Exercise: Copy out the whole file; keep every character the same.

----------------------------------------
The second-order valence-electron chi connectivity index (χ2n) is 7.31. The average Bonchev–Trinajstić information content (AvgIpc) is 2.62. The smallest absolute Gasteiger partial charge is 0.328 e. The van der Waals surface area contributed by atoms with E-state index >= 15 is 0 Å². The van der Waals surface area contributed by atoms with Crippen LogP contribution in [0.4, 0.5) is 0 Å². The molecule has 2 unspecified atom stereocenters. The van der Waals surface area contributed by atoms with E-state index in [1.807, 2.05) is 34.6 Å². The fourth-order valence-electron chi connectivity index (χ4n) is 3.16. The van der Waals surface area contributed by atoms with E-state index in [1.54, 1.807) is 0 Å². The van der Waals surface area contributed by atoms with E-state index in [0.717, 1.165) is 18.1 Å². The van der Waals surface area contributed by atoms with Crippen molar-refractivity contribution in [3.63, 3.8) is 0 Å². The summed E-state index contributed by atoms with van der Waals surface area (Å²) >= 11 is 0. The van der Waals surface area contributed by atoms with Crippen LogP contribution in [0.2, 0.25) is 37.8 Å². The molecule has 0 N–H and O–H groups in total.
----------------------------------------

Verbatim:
The second-order valence-electron chi connectivity index (χ2n) is 7.31. The average Bonchev–Trinajstić information content (AvgIpc) is 2.62. The smallest absolute Gasteiger partial charge is 0.328 e. The van der Waals surface area contributed by atoms with E-state index >= 15 is 0 Å². The van der Waals surface area contributed by atoms with Crippen LogP contribution in [0.4, 0.5) is 0 Å². The molecule has 2 unspecified atom stereocenters. The van der Waals surface area contributed by atoms with E-state index in [1.807, 2.05) is 34.6 Å². The fourth-order valence-electron chi connectivity index (χ4n) is 3.16. The van der Waals surface area contributed by atoms with E-state index in [1.54, 1.807) is 0 Å². The van der Waals surface area contributed by atoms with E-state index in [0.717, 1.165) is 18.1 Å². The van der Waals surface area contributed by atoms with Crippen molar-refractivity contribution in [3.63, 3.8) is 0 Å². The summed E-state index contributed by atoms with van der Waals surface area (Å²) >= 11 is 0. The van der Waals surface area contributed by atoms with Crippen LogP contribution in [0.2, 0.25) is 37.8 Å². The molecule has 0 N–H and O–H groups in total.